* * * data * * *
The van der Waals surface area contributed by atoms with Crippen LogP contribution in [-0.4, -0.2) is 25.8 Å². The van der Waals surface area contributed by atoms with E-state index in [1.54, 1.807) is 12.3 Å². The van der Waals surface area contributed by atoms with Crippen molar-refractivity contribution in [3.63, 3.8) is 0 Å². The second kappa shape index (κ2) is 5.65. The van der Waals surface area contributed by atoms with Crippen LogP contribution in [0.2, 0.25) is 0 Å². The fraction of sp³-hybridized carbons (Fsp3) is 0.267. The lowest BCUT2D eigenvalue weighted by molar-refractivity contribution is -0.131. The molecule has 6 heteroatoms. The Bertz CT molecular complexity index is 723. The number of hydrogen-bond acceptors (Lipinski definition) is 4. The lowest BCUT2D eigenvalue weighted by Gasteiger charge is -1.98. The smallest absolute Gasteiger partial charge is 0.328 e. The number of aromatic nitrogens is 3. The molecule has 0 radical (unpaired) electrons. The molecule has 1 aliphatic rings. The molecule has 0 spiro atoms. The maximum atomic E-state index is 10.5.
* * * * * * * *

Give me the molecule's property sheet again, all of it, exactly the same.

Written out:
The van der Waals surface area contributed by atoms with Crippen LogP contribution in [-0.4, -0.2) is 25.8 Å². The van der Waals surface area contributed by atoms with E-state index in [1.54, 1.807) is 12.3 Å². The van der Waals surface area contributed by atoms with Crippen molar-refractivity contribution in [3.63, 3.8) is 0 Å². The second kappa shape index (κ2) is 5.65. The van der Waals surface area contributed by atoms with Crippen LogP contribution in [0.2, 0.25) is 0 Å². The fraction of sp³-hybridized carbons (Fsp3) is 0.267. The lowest BCUT2D eigenvalue weighted by molar-refractivity contribution is -0.131. The molecule has 6 heteroatoms. The Bertz CT molecular complexity index is 723. The number of hydrogen-bond acceptors (Lipinski definition) is 4. The lowest BCUT2D eigenvalue weighted by Gasteiger charge is -1.98. The smallest absolute Gasteiger partial charge is 0.328 e. The number of aromatic nitrogens is 3. The molecule has 0 radical (unpaired) electrons. The molecule has 1 aliphatic rings. The molecule has 0 spiro atoms. The maximum atomic E-state index is 10.5.